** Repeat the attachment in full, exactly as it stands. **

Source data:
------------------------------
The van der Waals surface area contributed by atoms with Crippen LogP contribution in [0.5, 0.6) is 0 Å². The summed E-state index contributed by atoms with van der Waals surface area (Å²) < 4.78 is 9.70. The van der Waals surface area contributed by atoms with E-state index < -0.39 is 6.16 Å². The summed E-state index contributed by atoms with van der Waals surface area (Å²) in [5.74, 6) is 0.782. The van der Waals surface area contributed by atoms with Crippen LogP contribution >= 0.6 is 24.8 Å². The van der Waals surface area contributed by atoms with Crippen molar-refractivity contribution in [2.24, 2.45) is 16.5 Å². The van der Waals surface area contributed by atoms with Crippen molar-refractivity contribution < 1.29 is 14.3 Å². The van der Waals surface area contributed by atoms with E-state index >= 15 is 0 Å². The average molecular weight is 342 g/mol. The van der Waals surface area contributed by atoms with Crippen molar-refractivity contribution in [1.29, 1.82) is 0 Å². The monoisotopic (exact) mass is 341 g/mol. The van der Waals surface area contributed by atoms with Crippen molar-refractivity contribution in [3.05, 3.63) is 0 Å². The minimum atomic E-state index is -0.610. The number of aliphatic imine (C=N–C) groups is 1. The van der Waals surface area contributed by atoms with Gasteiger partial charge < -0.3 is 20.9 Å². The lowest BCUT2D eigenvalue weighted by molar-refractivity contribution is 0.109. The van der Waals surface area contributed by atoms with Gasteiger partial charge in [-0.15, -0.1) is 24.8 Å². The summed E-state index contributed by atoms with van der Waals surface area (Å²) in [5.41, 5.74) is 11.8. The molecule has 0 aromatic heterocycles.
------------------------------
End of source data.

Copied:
The van der Waals surface area contributed by atoms with Crippen LogP contribution in [0.5, 0.6) is 0 Å². The summed E-state index contributed by atoms with van der Waals surface area (Å²) < 4.78 is 9.70. The van der Waals surface area contributed by atoms with E-state index < -0.39 is 6.16 Å². The summed E-state index contributed by atoms with van der Waals surface area (Å²) in [5.74, 6) is 0.782. The van der Waals surface area contributed by atoms with Crippen LogP contribution >= 0.6 is 24.8 Å². The van der Waals surface area contributed by atoms with Crippen molar-refractivity contribution in [2.24, 2.45) is 16.5 Å². The van der Waals surface area contributed by atoms with Crippen molar-refractivity contribution < 1.29 is 14.3 Å². The van der Waals surface area contributed by atoms with E-state index >= 15 is 0 Å². The average molecular weight is 342 g/mol. The van der Waals surface area contributed by atoms with Crippen molar-refractivity contribution in [1.29, 1.82) is 0 Å². The monoisotopic (exact) mass is 341 g/mol. The van der Waals surface area contributed by atoms with Crippen molar-refractivity contribution in [3.05, 3.63) is 0 Å². The minimum atomic E-state index is -0.610. The number of aliphatic imine (C=N–C) groups is 1. The van der Waals surface area contributed by atoms with Gasteiger partial charge < -0.3 is 20.9 Å². The lowest BCUT2D eigenvalue weighted by molar-refractivity contribution is 0.109. The van der Waals surface area contributed by atoms with Gasteiger partial charge in [-0.15, -0.1) is 24.8 Å². The summed E-state index contributed by atoms with van der Waals surface area (Å²) in [5.41, 5.74) is 11.8. The molecule has 0 aromatic heterocycles.